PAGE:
For Epicurious, by Joe Sevier.
I was once like you. “White chocolate?” I’d say. “No thanks. I prefer dark.”
I let white chocolate skepticism take control of my dessert life. I wanted only to bask in the ebony glow of semi- and bittersweet chocolate; serve me anything less than 70 percent and I doubted your sophistication.
Then one day I ate a truffle from Vosges Haut-Chocolat. I can’t remember what compelled me to choose this particular truffle, especially when they have so many sinfully decadent dark options to choose from. But I do remember that when I bit into that truffle, I experienced the snap of a perfectly tempered shell. Next came the flavor: fresh cream, vanilla, maybe a hint of butterscotch. These weren’t added flavors — they were the complex notes inherent in the white chocolate itself. As my teeth sank deeper, the shell gave way to a gush of silky white chocolate ganache. And that ganache was flavored. With cinnamon.
In that moment, lightbulbs flashed over my head. Fireworks exploded before my eyes. The ground swept away from beneath my feet. I felt like the Millionaire Matchmaker (minus the ridiculousness), like I’d just discovered one of world’s most fortuitous love stories: that between white chocolate and cinnamon.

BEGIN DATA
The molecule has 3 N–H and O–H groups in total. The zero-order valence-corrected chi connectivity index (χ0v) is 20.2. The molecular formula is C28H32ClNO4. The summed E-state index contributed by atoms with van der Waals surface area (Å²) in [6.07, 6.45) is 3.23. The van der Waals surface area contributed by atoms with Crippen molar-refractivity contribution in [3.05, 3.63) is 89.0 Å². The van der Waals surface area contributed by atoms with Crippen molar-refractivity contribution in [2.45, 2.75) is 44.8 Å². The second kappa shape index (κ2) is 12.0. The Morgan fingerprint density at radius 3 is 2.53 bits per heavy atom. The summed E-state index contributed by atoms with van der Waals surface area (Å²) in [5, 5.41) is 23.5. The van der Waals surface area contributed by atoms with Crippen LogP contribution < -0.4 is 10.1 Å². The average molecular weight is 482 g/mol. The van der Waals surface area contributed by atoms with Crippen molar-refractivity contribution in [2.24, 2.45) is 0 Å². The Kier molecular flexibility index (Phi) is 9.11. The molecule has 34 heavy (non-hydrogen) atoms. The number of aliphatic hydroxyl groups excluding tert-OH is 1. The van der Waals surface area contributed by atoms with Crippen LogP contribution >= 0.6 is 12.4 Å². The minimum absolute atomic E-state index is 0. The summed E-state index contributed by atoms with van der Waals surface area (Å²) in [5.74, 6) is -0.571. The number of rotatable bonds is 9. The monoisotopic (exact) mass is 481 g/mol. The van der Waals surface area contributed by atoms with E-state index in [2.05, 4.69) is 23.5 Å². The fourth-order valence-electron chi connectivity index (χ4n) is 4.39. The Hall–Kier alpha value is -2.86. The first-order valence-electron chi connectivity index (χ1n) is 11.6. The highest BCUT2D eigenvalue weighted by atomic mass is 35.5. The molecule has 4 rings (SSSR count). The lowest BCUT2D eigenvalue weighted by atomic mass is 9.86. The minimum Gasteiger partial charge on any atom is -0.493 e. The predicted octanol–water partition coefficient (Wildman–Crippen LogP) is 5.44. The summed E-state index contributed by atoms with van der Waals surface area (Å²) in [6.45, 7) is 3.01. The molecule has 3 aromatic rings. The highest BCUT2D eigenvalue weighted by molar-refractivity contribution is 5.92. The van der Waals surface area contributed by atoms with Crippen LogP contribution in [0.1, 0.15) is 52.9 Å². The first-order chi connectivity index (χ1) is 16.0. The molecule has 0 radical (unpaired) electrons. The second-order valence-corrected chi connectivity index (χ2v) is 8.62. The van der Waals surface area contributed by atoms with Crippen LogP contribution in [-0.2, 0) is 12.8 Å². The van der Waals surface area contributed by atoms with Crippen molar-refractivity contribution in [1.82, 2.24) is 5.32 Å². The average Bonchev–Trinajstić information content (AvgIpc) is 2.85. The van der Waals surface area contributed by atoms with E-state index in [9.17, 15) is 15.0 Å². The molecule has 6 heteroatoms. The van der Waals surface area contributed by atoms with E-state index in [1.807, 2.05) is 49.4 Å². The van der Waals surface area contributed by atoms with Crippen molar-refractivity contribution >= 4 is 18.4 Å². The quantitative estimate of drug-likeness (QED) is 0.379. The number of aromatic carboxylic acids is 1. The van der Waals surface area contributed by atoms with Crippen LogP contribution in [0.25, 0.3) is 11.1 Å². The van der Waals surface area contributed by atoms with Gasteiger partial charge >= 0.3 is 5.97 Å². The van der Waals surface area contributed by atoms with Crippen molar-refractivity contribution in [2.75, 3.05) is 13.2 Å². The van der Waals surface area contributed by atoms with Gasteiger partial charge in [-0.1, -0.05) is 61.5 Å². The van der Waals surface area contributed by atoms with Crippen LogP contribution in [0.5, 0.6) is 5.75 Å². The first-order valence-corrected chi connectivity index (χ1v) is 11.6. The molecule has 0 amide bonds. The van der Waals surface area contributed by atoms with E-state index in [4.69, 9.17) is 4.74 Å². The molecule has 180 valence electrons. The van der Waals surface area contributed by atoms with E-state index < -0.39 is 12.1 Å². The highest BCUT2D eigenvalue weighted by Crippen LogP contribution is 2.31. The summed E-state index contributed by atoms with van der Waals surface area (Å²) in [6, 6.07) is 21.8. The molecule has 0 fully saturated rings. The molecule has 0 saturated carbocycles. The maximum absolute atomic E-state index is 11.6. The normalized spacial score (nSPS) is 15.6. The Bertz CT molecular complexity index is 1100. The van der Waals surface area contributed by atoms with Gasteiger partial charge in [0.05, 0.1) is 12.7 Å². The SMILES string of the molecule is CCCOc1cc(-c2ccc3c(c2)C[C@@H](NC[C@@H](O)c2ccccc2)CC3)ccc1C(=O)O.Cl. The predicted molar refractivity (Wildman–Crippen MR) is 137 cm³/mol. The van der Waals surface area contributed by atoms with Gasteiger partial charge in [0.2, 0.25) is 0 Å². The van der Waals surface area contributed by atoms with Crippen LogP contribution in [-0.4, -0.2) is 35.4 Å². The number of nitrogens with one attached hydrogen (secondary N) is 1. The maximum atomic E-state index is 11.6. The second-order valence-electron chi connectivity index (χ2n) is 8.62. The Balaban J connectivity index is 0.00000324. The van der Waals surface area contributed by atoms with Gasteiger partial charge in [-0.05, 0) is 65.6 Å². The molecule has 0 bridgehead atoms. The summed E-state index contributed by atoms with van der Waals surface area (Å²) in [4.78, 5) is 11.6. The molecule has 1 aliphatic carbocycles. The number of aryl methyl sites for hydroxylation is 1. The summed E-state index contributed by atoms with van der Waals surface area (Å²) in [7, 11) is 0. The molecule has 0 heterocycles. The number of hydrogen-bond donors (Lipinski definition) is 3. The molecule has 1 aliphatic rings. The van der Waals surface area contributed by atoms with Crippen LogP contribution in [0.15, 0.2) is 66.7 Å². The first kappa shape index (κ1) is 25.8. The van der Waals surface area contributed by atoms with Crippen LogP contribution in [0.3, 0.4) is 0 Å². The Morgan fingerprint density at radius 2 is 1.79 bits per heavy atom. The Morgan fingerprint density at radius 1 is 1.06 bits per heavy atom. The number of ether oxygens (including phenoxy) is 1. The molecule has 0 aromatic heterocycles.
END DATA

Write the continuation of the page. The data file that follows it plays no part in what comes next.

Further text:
Since that day I’ve paired the two in any way that I could. When I worked in restaurants, I once made a dessert of cinnamon cake layered with white chocolate mouse, and finished the dish with a simple raspberry sauce. I’ve coated white chocolate truffles with a 1:3 mix of cinnamon and powdered sugar. Classic white chocolate–macadamia nut cookies? At least 1/2 teaspoon of cinnamon is going into that dough.
Related: 9 Reasons to Love White Chocolate
And then I made this white hot chocolate.
It’s at once creamy and warmly — but not overtly — spicy. Instead of ground cinnamon — which would leave the drink with a gritty texture — I steep toasted cinnamon sticks in milk, as if making tea. White chocolate then both sweetens the drink and enhances its fresh milky flavor; a touch of vanilla perfumes it further. Cornstarch makes the finished white hot chocolate unbelievably creamy — but if you’re not into cornstarch, you can certainly leave it out. A spoon of freshly whipped cream — unsweetened, because most white chocolate has plenty of sweetness on its own — gives it one last dash of decadence, and a final dusting of ground cinnamon sends spicy, comfort-fueled aromas right to the pleasure center of your brain. It’ll make you reconsider your white chocolate aversion. And if it doesn’t? Nothing will.
More from Epicurious: